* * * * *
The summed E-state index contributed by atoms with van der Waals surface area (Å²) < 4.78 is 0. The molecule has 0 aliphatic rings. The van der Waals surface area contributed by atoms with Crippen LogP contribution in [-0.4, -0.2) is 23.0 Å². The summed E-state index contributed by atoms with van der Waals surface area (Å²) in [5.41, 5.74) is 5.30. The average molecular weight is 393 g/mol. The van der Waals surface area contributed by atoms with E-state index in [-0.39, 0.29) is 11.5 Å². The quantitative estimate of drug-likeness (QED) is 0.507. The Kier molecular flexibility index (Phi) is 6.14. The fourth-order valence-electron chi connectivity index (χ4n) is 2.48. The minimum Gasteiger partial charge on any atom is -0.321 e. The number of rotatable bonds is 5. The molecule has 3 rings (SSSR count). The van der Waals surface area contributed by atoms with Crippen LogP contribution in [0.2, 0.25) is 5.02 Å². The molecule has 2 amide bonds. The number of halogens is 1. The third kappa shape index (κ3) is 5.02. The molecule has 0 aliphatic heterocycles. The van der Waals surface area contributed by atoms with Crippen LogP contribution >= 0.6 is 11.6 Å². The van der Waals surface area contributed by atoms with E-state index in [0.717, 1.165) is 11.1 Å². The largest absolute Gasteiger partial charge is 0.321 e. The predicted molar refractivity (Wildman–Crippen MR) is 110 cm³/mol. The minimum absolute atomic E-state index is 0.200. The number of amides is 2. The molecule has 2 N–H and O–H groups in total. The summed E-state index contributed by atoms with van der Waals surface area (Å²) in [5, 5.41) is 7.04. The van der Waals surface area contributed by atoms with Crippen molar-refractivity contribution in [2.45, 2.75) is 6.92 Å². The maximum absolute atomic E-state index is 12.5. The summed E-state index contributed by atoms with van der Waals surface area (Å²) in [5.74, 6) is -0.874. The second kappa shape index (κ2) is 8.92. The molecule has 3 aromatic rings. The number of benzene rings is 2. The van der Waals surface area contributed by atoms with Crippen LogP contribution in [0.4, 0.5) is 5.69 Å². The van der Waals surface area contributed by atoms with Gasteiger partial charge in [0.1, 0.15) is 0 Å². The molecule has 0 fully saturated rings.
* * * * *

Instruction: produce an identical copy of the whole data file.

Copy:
The summed E-state index contributed by atoms with van der Waals surface area (Å²) < 4.78 is 0. The molecule has 0 aliphatic rings. The van der Waals surface area contributed by atoms with Crippen LogP contribution in [-0.4, -0.2) is 23.0 Å². The summed E-state index contributed by atoms with van der Waals surface area (Å²) in [5.41, 5.74) is 5.30. The average molecular weight is 393 g/mol. The van der Waals surface area contributed by atoms with E-state index in [-0.39, 0.29) is 11.5 Å². The quantitative estimate of drug-likeness (QED) is 0.507. The Kier molecular flexibility index (Phi) is 6.14. The fourth-order valence-electron chi connectivity index (χ4n) is 2.48. The minimum Gasteiger partial charge on any atom is -0.321 e. The number of rotatable bonds is 5. The molecule has 3 rings (SSSR count). The van der Waals surface area contributed by atoms with Crippen LogP contribution in [0.2, 0.25) is 5.02 Å². The molecule has 2 amide bonds. The number of halogens is 1. The third kappa shape index (κ3) is 5.02. The molecule has 0 aliphatic heterocycles. The van der Waals surface area contributed by atoms with Crippen LogP contribution >= 0.6 is 11.6 Å². The van der Waals surface area contributed by atoms with E-state index in [0.717, 1.165) is 11.1 Å². The largest absolute Gasteiger partial charge is 0.321 e. The predicted molar refractivity (Wildman–Crippen MR) is 110 cm³/mol. The minimum absolute atomic E-state index is 0.200. The number of amides is 2. The molecule has 2 N–H and O–H groups in total. The summed E-state index contributed by atoms with van der Waals surface area (Å²) in [5, 5.41) is 7.04. The van der Waals surface area contributed by atoms with Crippen molar-refractivity contribution in [2.45, 2.75) is 6.92 Å². The maximum absolute atomic E-state index is 12.5. The summed E-state index contributed by atoms with van der Waals surface area (Å²) in [5.74, 6) is -0.874. The second kappa shape index (κ2) is 8.92. The molecule has 3 aromatic rings. The number of benzene rings is 2. The van der Waals surface area contributed by atoms with Crippen LogP contribution in [0.4, 0.5) is 5.69 Å². The van der Waals surface area contributed by atoms with Gasteiger partial charge in [0.1, 0.15) is 0 Å². The molecule has 0 fully saturated rings.